Blockchain visionary warns of looming ‘war’ with governments
Antivirus software and bitcoin pioneer John McAfee has warned that battle lines have been drawn between governments and cryptocurrencies following China’s recent moves to shut down the industry.
As reported, China imposed a ban on selling or trading virtual currencies earlier this month, leading to the imminent closure of the biggest exchange, and with others to follow suit.
In the case of China, the move is part of a wider crackdown on bribery, corruption and aggressive deal-making in policies championed by President Xi Jinping (pictured left) who has given speeches this year warning that “financial crocodiles” and “moles” will be hunted to extinction as reported.
Other governments and regulators will be more concerned with how to tax money traded and stored across numerous jurisdictions with problems of identity verification and location/jurisdiction.
There are also well-documented concerns by authorities to do with global cash flows within the US$150bn industry that some argue will aid criminals looking to launder profits made through illegal activities such as drugs and prostitution.
‘The beginning of the war between governments and bitcoin fugitives’
Speaking to the South China Morning Post, McAfee said that today “will go down in history as the beginning of the war between the proponents of cryptocurrency and the world governments,” and talked of the growing conflict between governments and the “fugitives” subculture of proponents and proselytisers of currencies.
“If governments aren’t able to know what the movement is they will be unable to collect revenues. That’s going to cause panic in some countries. China sees it already,” McAfee said.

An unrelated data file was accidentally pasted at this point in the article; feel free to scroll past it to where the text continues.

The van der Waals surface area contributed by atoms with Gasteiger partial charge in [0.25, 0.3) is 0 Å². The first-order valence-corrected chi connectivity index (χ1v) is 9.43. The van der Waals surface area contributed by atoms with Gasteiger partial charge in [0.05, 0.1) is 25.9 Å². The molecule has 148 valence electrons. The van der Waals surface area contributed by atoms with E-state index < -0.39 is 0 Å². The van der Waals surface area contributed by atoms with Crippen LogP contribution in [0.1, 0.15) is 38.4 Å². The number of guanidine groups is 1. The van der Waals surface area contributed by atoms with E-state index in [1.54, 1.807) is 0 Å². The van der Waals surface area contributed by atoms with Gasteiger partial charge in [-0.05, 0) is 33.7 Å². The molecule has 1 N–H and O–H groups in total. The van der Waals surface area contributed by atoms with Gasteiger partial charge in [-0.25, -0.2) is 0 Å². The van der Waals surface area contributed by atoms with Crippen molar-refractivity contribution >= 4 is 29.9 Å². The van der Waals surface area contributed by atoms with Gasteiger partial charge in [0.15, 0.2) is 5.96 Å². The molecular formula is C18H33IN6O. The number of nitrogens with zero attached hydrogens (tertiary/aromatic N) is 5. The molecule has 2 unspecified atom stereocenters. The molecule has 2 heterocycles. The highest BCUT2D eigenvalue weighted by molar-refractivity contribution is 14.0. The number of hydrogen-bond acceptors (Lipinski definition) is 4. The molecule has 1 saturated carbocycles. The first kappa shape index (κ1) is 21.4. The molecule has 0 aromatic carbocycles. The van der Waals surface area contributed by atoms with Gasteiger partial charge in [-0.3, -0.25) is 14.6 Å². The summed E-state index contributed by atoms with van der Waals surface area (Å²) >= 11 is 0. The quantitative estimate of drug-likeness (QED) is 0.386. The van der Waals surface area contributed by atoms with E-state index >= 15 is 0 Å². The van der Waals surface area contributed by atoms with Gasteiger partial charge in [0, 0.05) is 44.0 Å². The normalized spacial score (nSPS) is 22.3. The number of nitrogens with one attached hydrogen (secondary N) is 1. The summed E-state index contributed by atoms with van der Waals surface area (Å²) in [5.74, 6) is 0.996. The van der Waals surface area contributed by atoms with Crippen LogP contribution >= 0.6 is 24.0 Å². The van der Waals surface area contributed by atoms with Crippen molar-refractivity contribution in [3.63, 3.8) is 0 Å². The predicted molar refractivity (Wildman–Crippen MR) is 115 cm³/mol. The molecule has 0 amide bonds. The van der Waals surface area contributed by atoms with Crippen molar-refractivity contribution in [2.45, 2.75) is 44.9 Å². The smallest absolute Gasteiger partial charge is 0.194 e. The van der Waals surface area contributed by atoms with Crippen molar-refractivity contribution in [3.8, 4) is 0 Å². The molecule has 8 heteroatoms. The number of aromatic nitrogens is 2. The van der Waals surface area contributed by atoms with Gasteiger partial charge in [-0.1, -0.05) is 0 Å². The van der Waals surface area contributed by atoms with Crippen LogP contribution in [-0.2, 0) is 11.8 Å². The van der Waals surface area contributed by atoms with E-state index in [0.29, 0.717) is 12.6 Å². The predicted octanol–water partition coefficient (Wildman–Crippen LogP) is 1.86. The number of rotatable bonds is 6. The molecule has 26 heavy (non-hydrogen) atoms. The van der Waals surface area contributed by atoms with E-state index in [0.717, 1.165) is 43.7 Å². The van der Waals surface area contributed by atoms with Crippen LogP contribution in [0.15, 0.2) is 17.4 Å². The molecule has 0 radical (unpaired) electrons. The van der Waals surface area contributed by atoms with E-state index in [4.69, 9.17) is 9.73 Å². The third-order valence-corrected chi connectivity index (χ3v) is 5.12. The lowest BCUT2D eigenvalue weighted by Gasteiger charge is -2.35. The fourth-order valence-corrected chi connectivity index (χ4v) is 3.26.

Those in favour of virtual currencies argue that initial coin offerings (ICOs) are a low-barrier-to-entry mechanism by which, for instance, start-ups are able to raise finance for their projects.
‘Killing healthy cells alongside cancerous ones’
Emil Chan, vice-president of the Hong Kong Blockchain Society expressed the view that the recent actions taken by China have been disproportionate and may end up bringing unintended consequences.
He likened the reforms to aggressive chemotherapy in which, as well as destroying the cancer cells, many healthy cells are also killed, adding “What happened in China will kill a lot of projects regardless of whether they are decent ones or scams”.
McAfee rejected charges that virtual currencies are a modern-day “tulip bulbs”-like bubble, as JP Morgan chief executive Jamie Dimon described them last week, referencing a notorious market bubble of the 17th century.
Dimon added and said that if found any of his employees trading it he would “fire them in a second”.
‘Not a bubble but a real currency’
McAfee argued that, unlike tulip bulbs and other notorious bubbles, the idea that virtual currencies are intangible is not a fair criticism, saying that his firm, MGT Capital Investments, which mines bitcoin, incurred real expenses.
“It costs my company over US$1,000 to create one bitcoin. We are one of the largest bitcoin miners in America. We put work, time, electricity and a lot of preparation to create this coin. How much work does it need to create a $100 bill?”